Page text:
Monday, 29 July 2013

A week on Speyside

It seems strange when you say it was almost too hot in Scotland but it was, this seemed to have an effect on the wildlife as some species were in short supply, however the birds that did appear were all quality and a side effect was the almost total absence of midges.
We visited a number of sites,Loch Garten produced Ospreys, Crossbills(could they be Scottish?) and
Crested Tits. A visit to Lochindorb was not without incident,we spotted a pair of Red Throated Divers very close to shore, I managed one distant record shot and moved closer, when only about 30 yards away they began their territorial snake dance and rose right out of the water,it was at this point the camera battery decided to expire and the spare was back at the cottage. Whilst there we also noted their bigger cousins , a pair of Black Throated Divers and for good measure a hunting Osprey flew over.
The Northern Corries and in particular the Coire-an-t- Sneachda produced the next photographic disaster, I had just finished taking shots of a female Ptarmigan with some very small chicks and we sat down for lunch when a juvenile Snow Bunting landed at our feet and proceeded to check out our rucksacks in the panin we for got about the camera and by the time we remembered it had flown down the mountainside.
Our last main trip was up the Findhorn Valley looking for raptors, as with other sites they were lacking in numbers, but we did manage brief views of a Golden Eagle before it flapped it's wings and headed off across the moor.
All in all a great trip and a one which never disappoints.
Ian and Keith

Saturday, 27 July 2013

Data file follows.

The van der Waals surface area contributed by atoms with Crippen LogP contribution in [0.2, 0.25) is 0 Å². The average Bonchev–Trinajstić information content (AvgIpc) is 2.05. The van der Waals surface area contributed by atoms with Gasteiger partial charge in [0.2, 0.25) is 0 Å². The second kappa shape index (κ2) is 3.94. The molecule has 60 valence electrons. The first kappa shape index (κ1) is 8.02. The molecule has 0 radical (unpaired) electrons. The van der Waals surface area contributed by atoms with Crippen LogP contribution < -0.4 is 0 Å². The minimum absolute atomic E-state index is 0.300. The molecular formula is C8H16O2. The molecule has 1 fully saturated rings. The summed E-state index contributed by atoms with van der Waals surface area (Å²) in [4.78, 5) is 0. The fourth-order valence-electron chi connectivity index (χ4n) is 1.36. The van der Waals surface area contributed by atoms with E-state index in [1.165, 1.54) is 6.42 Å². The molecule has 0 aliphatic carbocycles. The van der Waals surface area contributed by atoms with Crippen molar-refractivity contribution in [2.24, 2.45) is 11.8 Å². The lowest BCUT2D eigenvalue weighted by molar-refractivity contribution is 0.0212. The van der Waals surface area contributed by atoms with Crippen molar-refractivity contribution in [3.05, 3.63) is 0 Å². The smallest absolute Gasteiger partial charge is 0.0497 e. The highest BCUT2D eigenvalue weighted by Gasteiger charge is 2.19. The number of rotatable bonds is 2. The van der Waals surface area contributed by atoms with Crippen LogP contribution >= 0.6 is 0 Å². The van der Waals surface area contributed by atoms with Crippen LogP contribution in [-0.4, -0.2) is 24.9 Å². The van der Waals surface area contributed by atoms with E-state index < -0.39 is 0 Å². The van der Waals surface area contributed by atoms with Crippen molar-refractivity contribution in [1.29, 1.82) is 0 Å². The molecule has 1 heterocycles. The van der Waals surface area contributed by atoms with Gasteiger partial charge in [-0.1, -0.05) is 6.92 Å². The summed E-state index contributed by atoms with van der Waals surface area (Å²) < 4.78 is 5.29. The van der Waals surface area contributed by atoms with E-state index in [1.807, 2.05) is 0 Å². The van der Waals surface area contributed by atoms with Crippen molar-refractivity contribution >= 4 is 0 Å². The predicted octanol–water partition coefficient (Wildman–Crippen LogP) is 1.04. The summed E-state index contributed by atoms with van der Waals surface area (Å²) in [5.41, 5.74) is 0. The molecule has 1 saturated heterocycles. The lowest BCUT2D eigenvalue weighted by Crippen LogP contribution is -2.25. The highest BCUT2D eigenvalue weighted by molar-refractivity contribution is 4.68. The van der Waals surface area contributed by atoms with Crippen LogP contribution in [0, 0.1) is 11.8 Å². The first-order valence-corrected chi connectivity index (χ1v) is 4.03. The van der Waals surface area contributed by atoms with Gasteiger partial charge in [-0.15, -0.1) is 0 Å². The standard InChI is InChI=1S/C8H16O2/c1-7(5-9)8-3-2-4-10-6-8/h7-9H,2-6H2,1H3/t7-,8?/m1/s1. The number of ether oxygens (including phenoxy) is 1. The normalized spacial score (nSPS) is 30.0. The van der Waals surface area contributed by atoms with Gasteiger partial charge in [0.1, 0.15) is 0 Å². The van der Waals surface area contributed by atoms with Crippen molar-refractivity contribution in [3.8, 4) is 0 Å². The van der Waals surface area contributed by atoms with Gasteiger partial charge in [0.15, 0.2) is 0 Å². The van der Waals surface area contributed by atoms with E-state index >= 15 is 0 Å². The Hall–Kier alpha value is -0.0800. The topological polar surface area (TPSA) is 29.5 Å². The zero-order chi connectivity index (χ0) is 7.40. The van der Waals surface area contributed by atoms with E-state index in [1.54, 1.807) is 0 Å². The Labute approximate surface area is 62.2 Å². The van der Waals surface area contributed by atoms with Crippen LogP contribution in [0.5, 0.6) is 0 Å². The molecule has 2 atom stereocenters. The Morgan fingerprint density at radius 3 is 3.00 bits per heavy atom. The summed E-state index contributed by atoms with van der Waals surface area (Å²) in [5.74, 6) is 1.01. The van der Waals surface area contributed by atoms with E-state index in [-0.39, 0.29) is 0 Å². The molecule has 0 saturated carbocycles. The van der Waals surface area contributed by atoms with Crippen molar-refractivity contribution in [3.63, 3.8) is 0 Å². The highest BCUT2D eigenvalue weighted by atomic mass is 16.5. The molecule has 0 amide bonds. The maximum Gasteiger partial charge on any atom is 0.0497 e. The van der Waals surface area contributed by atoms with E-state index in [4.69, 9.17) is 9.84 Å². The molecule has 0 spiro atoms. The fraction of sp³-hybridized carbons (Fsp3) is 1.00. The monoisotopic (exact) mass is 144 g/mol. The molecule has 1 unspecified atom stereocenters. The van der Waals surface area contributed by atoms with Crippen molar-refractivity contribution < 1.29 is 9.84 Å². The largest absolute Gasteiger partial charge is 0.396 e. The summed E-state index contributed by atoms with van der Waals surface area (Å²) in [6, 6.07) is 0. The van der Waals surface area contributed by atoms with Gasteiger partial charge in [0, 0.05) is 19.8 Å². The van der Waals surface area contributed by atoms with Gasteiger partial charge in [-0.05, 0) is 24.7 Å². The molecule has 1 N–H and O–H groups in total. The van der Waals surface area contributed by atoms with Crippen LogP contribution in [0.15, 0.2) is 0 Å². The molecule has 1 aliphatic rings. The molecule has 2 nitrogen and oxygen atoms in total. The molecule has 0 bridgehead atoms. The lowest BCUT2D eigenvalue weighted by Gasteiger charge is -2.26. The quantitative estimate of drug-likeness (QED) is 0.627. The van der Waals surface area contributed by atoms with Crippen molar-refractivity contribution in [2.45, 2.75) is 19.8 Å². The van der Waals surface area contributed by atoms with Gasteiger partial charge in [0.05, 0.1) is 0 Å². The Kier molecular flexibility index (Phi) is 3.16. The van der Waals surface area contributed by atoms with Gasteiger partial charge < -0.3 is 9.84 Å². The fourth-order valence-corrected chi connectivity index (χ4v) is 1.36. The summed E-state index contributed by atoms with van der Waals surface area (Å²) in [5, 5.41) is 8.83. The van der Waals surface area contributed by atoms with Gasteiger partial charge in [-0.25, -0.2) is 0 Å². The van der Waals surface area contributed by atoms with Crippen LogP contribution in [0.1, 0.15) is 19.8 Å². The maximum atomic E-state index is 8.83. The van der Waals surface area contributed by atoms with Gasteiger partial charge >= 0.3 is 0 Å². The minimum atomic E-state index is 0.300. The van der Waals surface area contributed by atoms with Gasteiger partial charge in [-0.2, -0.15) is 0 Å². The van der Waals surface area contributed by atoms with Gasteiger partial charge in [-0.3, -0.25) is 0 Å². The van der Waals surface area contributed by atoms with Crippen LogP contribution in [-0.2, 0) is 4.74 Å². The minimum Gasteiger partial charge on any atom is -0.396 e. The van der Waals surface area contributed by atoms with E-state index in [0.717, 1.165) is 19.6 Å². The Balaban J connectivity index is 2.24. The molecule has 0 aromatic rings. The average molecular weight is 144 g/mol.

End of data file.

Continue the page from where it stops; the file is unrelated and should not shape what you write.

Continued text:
Spotted Sandpiper

I joined the gaggle of birders and scopes perched high above the Foxton Bends of the River Aln near Alnmouth this afternoon to see a rare vagrant from the other side of the Atlantic- a Spotted Sandpiper- only the third record of this species for the county.(It's similar in size and behaviour to our Common Sandpiper.) Travelling further down the coast to East Chevington, there were many more interesting waders gathered on the exposed mud (following the recent hot dry spell.) In front of the hide, there were least three Knots and a Curlew Sandpiper still sporting much of their summer breeding colours. Many Dunlins were also probing in the soft mud; they still had their distinctive black belly patches.Over to the right, a Wood Sandpiper periodically came out from the edge of the reeds; a solitary Green Sandpiper over to the left rarely left the comparative safety of the reedy shore.Did I mention the Little Tern.......... or the Little Egret.........or the low flying Sea-King Helicopter which spooked everything up into the air? The waders were undoubtedly the stars today!

Thursday, 18 July 2013

Spot Flies

  The garden has fallen strangely silent today as our pair of Spotted Flycatchers led their newly fledged youngsters away to the edge of the wood as they usually do. How we'll miss their scolding 'sweee-chh-chh' warning calls whenever we venture into the garden. Like many migrants this year, they arrived later than usual because of the cold Spring and didn't settle down to nest in the creeper on the south side of the house until at least the middle of June. During the recent sunny weather they have continuously perched on the roof of the birdhouse.....or the back of a garden chair.... or indeed any other vantage point from where they can sally forth to gather insects for their brood. They have nested in the garden every summer for the last twenty years or so, except last year, when the cold wet summer seemed to defeat them.
Click the following link to watch a short video (48 seconds)of the Spot Flies          Meanwhile our even later broods of House Martins are filling their mud nests to breaking point, and the recently fledged Swallows still come back to roost next to the nest in the porch above the front door each night. Must be summer.